Hanes argues that the evidence was insufficient to prove beyond a reasonable doubt that she assaulted M.J.B.  In considering a claim of insufficient evidence, this court’s review is limited to a careful analysis of the record to determine whether the evidence, when viewed in the light most favorable to the conviction, is sufficient to allow the jurors to reach the verdict that they did.  State v. Webb, 440 N.W.2d 426, 430 (Minn. 1989).  The reviewing court must assume that the jury believed the state’s witnesses and disbelieved any evidence to the contrary.  State v. Moore, 438 N.W.2d 101, 108, (Minn. 1989).  This is especially true when resolution of the matter depends mainly on conflicting testimony.  State v. Pieschke, 295 N.W.2d 580, 584 (Minn. 1980).  The reviewing court will not disturb the verdict if the jury, acting with due regard for the presumption of innocence and the requirement of proof beyond a reasonable doubt, could reasonably conclude that the defendant was guilty of the charged offense.  State v. Alton, 432 N.W.2d 754, 756 (Minn. 1988). 

In this case, eyewitness testimony and physical evidence support the verdict.  Hanes argues that Windschitl’s testimony is not credible because he was drunk and had lied earlier in the evening about being in Vietnam.  But credibility determinations are the province of the jury.  State v. Bliss, 457 N.W.2d 385, 390 (Minn. 1990).  The evidence was sufficient to sustain the verdict.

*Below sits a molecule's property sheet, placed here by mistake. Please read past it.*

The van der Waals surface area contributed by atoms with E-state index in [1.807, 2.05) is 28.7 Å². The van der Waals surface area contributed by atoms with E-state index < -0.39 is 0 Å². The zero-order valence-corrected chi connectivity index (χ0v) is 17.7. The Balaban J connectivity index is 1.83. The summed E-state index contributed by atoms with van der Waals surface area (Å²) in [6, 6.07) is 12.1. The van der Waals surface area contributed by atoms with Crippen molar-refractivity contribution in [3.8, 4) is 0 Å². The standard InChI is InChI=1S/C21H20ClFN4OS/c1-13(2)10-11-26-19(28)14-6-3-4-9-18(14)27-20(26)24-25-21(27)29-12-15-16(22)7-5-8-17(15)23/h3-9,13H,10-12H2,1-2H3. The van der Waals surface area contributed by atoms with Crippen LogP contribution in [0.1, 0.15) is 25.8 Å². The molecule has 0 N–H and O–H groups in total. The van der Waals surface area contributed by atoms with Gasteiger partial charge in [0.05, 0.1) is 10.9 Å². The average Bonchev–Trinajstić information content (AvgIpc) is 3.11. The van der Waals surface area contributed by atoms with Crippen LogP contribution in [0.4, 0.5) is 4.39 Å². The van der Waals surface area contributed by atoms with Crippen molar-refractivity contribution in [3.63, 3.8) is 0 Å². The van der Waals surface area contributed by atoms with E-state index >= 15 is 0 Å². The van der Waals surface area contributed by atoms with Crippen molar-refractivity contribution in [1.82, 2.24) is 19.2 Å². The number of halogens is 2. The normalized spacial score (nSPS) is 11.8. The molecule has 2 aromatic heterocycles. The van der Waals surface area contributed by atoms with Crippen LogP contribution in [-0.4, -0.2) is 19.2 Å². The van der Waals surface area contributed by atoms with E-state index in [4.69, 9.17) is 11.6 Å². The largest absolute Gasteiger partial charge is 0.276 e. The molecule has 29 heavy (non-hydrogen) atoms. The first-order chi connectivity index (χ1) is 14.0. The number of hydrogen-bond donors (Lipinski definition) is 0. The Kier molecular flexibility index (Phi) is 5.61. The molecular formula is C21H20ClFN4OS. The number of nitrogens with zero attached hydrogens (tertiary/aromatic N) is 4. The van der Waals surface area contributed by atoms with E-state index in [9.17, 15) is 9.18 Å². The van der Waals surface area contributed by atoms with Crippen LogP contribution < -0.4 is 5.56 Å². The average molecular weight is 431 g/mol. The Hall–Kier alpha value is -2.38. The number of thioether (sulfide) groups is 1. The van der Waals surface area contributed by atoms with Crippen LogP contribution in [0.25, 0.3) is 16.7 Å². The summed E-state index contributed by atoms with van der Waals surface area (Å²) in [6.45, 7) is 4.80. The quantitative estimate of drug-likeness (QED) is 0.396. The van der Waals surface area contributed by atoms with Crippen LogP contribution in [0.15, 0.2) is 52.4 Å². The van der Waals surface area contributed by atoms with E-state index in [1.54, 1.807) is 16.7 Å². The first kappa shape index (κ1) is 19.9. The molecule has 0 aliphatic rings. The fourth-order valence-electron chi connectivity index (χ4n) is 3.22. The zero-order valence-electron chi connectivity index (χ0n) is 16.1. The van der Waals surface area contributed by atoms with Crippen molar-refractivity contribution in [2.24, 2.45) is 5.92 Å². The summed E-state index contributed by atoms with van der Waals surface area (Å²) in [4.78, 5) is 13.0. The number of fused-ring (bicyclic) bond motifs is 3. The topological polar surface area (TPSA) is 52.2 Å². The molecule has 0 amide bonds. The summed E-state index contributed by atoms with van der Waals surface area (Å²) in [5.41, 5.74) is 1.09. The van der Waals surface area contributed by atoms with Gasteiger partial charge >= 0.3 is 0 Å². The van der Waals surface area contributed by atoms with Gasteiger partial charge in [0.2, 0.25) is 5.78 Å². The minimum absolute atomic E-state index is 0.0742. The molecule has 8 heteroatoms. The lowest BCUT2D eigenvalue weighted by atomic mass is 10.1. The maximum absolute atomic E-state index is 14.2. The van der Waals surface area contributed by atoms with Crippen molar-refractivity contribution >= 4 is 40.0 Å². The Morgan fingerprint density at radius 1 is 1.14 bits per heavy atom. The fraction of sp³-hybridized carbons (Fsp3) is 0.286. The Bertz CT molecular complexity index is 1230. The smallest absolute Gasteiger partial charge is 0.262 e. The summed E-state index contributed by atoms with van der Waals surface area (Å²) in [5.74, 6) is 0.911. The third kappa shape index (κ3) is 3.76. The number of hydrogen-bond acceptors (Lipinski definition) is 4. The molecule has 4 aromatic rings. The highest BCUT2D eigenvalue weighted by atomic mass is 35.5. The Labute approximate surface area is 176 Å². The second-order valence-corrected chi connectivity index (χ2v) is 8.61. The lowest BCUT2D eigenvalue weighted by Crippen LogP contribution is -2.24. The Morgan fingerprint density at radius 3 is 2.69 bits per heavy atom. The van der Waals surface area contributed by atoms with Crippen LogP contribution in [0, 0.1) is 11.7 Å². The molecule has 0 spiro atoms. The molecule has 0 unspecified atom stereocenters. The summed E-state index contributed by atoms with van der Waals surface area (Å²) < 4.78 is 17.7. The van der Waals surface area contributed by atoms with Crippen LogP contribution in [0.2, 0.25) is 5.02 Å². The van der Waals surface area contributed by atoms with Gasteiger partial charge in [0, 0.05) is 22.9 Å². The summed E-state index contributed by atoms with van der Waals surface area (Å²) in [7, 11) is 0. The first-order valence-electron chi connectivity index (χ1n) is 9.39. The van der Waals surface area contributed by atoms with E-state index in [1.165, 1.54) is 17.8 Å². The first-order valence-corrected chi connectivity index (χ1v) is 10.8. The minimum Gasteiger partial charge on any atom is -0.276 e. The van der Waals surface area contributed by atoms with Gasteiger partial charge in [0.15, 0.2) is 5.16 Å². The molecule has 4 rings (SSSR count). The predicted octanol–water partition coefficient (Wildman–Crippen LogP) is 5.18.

II.        Jury instructions

            Hanes next argues that the district court committed plain error by failing to incorporate the definition of “assault” into the instruction on the elements of assault in the third degree.  Appellant argues that omitting the definition of assault eliminated the element of intent from the elements of assault in the third degree and constituted error.

            Because appellant did not object to the jury instructions at trial, we review this claim for plain error.  Minn. R. Crim. P. 26.03, subd. 18(3), 31.02; State v. Crowsbreast, 629 N.W.2d 433, 437 (Minn. 2001).  Plain error is: (1) error; (2) that is plain; and (3) that affects substantial rights.  State v. Griller, 583 N.W.2d 736, 740 (Minn. 1998).  An appellant bears the “heavy burden” of showing that the error affects substantial rights, which burden is satisfied if the appellant shows that the error was prejudicial and affected the outcome of the case.  Id. at 741.